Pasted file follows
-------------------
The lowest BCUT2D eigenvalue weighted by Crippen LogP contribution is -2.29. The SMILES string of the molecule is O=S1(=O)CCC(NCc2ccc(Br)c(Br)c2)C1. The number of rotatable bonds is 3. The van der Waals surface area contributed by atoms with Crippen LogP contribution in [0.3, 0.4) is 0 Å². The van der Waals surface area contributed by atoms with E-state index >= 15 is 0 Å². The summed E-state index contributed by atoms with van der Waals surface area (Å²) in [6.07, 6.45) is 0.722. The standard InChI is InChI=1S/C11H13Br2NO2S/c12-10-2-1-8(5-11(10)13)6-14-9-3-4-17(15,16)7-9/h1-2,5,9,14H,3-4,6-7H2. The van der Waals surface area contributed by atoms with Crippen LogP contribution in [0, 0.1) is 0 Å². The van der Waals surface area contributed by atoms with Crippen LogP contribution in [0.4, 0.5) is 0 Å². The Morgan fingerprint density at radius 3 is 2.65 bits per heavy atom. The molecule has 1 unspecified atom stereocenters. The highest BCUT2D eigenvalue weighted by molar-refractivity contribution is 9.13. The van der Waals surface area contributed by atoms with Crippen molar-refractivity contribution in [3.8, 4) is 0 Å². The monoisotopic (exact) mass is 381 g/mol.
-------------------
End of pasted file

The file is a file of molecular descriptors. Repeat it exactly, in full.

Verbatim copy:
The lowest BCUT2D eigenvalue weighted by Crippen LogP contribution is -2.29. The SMILES string of the molecule is O=S1(=O)CCC(NCc2ccc(Br)c(Br)c2)C1. The number of rotatable bonds is 3. The van der Waals surface area contributed by atoms with Crippen LogP contribution in [0.3, 0.4) is 0 Å². The van der Waals surface area contributed by atoms with E-state index >= 15 is 0 Å². The summed E-state index contributed by atoms with van der Waals surface area (Å²) in [6.07, 6.45) is 0.722. The standard InChI is InChI=1S/C11H13Br2NO2S/c12-10-2-1-8(5-11(10)13)6-14-9-3-4-17(15,16)7-9/h1-2,5,9,14H,3-4,6-7H2. The van der Waals surface area contributed by atoms with Crippen LogP contribution in [0, 0.1) is 0 Å². The van der Waals surface area contributed by atoms with Crippen LogP contribution in [0.4, 0.5) is 0 Å². The Morgan fingerprint density at radius 3 is 2.65 bits per heavy atom. The molecule has 1 unspecified atom stereocenters. The highest BCUT2D eigenvalue weighted by molar-refractivity contribution is 9.13. The van der Waals surface area contributed by atoms with Crippen molar-refractivity contribution in [3.8, 4) is 0 Å². The monoisotopic (exact) mass is 381 g/mol.